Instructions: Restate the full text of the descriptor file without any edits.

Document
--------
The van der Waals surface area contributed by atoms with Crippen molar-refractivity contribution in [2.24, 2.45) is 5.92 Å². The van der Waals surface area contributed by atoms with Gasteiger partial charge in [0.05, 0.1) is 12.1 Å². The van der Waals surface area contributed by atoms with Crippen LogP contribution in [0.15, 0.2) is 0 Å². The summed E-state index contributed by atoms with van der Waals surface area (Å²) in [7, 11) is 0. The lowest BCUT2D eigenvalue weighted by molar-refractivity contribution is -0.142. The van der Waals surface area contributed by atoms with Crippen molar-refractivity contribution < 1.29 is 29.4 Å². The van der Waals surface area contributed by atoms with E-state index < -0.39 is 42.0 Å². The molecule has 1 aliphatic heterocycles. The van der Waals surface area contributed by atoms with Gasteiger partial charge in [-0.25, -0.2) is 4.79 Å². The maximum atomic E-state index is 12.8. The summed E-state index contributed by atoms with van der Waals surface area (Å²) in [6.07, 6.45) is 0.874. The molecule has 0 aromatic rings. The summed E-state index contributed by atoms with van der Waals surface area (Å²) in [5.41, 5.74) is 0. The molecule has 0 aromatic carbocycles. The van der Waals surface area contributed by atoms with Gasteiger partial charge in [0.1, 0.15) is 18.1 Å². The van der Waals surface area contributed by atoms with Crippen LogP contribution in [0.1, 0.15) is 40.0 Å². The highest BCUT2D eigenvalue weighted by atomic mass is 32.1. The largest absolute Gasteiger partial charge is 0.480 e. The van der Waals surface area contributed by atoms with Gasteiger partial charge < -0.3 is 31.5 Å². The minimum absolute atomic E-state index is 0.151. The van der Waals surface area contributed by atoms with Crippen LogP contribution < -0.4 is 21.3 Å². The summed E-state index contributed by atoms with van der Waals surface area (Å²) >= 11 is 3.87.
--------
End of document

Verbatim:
The van der Waals surface area contributed by atoms with Crippen molar-refractivity contribution in [2.24, 2.45) is 5.92 Å². The van der Waals surface area contributed by atoms with Gasteiger partial charge in [0.05, 0.1) is 12.1 Å². The van der Waals surface area contributed by atoms with Crippen LogP contribution in [0.15, 0.2) is 0 Å². The summed E-state index contributed by atoms with van der Waals surface area (Å²) in [7, 11) is 0. The lowest BCUT2D eigenvalue weighted by molar-refractivity contribution is -0.142. The van der Waals surface area contributed by atoms with Crippen molar-refractivity contribution < 1.29 is 29.4 Å². The van der Waals surface area contributed by atoms with E-state index < -0.39 is 42.0 Å². The molecule has 1 aliphatic heterocycles. The van der Waals surface area contributed by atoms with Gasteiger partial charge in [-0.25, -0.2) is 4.79 Å². The maximum atomic E-state index is 12.8. The summed E-state index contributed by atoms with van der Waals surface area (Å²) in [6.07, 6.45) is 0.874. The molecule has 0 aromatic rings. The summed E-state index contributed by atoms with van der Waals surface area (Å²) in [5.41, 5.74) is 0. The molecule has 0 aromatic carbocycles. The van der Waals surface area contributed by atoms with Gasteiger partial charge in [0.1, 0.15) is 18.1 Å². The van der Waals surface area contributed by atoms with Crippen LogP contribution in [0.1, 0.15) is 40.0 Å². The highest BCUT2D eigenvalue weighted by atomic mass is 32.1. The largest absolute Gasteiger partial charge is 0.480 e. The van der Waals surface area contributed by atoms with Gasteiger partial charge < -0.3 is 31.5 Å². The minimum absolute atomic E-state index is 0.151. The van der Waals surface area contributed by atoms with Crippen LogP contribution < -0.4 is 21.3 Å². The summed E-state index contributed by atoms with van der Waals surface area (Å²) >= 11 is 3.87.